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UK budget brings mixed reactions from property sector

Rishi Sunak.

There were mixed reactions to the UK’s Spring budget from the property sector yesterday as Chancellor of the Exchequer Rishi Sunak began to address the country’s mounting debt and teetering economy in the wake of the covid health crisis and Brexit.

Neil Sinclair, chief executive of listed regional property specialists Palace Capital, said: “The decision to relocate The Treasury to Darlington and set up the National Infrastructure Bank in Leeds is brilliant news.”

“Our great northern towns and cities have enormous potential,” he added. “This move, which is a strong signal of the Government’s commitment to rebalancing Britain, ensures that the regions will be at the heart of the nation’s economic recovery efforts post Covid-19.”

Not everyone was as impressed. According to Colliers, the Chancellor has “done the bare minimum” and has not provided the across the board support needed by UK businesses.  

“The Chancellor has missed a golden opportunity to reassure businesses and clarify his business rates strategy in the Budget today,” said John Webber, head of business rates at Colliers International.

Webber explained that the Chancellor had followed through on expectations that he will extend the current 100%, 2020/2021 business rates holiday for the retail, hospitality and leisure sectors for an extra three months to the end of June and then provide an up to two thirds business rates holiday for the following nine months.

Little for those that did not have business rates holiday

However, Webber said that this has done little to help businesses in other sectors which have not had the advantages of the business rates holiday and have also seen genuine hardship.

Webber said these sectors include the aviation industry, manufacturers especially those supplying retail, hospitality and leisure and many office-based businesses.

He said that in the office sector the financial implications of the pandemic have been dramatic, as demonstrated by the number of companies appealing their rates bills under the “material change of circumstance” argument. Colliers estimate this number is now around 350,000.

Webber added that the Chancellor has “failed to do anything” about these business rates appeals  nor has he tackled the business rates multiplier’s “outrageous” level of £0.51.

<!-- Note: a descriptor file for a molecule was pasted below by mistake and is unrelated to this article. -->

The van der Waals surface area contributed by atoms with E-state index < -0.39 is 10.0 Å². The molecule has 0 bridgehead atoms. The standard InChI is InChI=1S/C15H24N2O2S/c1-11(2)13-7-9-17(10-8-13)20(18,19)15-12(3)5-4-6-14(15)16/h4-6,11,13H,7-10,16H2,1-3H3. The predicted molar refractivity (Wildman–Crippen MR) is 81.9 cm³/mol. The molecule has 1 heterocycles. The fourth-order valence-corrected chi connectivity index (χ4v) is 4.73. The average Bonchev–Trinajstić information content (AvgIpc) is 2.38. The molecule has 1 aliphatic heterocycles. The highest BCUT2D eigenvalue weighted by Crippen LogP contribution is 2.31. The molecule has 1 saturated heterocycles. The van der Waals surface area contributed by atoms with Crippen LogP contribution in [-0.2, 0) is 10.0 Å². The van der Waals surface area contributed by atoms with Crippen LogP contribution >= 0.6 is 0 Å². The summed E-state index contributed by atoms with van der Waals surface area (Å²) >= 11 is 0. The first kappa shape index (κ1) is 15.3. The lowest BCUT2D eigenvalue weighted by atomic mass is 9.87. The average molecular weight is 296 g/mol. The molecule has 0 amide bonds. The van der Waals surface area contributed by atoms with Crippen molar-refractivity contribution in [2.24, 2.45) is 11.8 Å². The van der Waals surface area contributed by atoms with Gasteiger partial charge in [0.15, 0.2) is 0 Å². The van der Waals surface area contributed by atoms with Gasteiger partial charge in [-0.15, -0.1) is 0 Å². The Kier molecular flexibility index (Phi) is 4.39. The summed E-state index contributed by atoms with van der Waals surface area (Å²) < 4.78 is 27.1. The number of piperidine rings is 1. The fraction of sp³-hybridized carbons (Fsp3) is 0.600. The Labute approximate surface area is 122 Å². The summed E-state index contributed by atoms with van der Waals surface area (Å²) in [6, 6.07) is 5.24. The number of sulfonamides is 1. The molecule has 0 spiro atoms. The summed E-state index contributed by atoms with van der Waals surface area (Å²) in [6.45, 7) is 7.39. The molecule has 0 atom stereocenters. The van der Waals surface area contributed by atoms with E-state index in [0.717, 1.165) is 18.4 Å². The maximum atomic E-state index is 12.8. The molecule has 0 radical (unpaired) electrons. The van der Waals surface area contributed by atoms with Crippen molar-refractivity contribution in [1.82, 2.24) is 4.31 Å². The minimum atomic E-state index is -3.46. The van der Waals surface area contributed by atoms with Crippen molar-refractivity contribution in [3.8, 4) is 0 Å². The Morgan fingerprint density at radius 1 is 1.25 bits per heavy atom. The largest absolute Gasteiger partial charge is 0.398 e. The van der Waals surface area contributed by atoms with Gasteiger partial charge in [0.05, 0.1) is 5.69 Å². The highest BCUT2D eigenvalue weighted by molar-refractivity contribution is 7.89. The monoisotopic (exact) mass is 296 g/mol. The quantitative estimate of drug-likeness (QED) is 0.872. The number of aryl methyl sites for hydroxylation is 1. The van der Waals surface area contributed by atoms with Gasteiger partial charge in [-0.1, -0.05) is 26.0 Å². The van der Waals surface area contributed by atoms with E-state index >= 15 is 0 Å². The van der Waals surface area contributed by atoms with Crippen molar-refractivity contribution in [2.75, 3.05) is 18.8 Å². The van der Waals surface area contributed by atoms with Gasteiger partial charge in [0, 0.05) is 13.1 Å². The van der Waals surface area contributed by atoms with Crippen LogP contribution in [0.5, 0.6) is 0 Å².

“Even the rates holiday for retail, leisure and hospitality is not as simple as it sounds. After the first three months it looks like it is going to be really cumbersome for businesses to apply, and up to the already over stretched billing authorities to sort out.”

Audley Group CEO Nick Sanderson, said that the stamp duty “holiday” introduced on the sale of homes and which was implemented to get the market moving, “wouldn’t easily withstand the shock of an immediate cancellation which the Chancellor has rightly recognised.”

Targeting the wrong end of the market

However he added that the measure succeeded in some parts of the housing market but not all. “This Budget focuses on targeted measures at the wrong end of the market – 95% mortgages will primarily benefit first time buyers, but there is no support for those downsizing or moving into housing with care.”

Sanderson also said that the lack of fiscal support for social care in the Budget was likely to receive wide criticism, “given the significant pressure that the pandemic has put on an already underfunded system.”

He said that while short-term support might have been welcome for those that have “worked so hard over the last year, it isn’t the Chancellor and his Budget that can make the systemic change needed to reform the system from the ground up.”

He added that the only feasible solution is reducing the need for care within the UK which involves a more holistic view of social care for older people.

Meanwhile, Clive Docwra, managing director of property and construction consultancy McBains, said that while the Chancellor’s hands were tied by the extent of the COVID crisis, “unless there is anything in the small print of the Red Book – there was little specific announced for the construction sector given that the government has made ‘build back better’ its mantra for recovery.”

95% mortgages could trigger housebuilding revival

“The ‘super deduction’ in tax may encourage construction firms to invest, while the reintroduction of 95% mortgages, and extending their availability beyond first time buyers, could trigger a revival of the housebuilding sector.

“But we’re disappointed that it appears green retrofit schemes, such as the Green Homes Grant, were not renewed, as such programmes not only help contribute to carbon net-zero targets, but provide a lifeline to many construction firms in terms of maintenance contracts.  On a macro-level, we’d have also liked to have seen a bigger commitment to wider green initiatives to help encourage the industry to move towards net-zero.”

And he added: “While the Chancellor may have introduced a fast-track visa scheme for high-skilled workers in the tech sector, we’d have welcomed similar applying to the construction industry, because a combination of Brexit and Covid has led to an exodus of high-skilled construction workers from the EU and elsewhere.”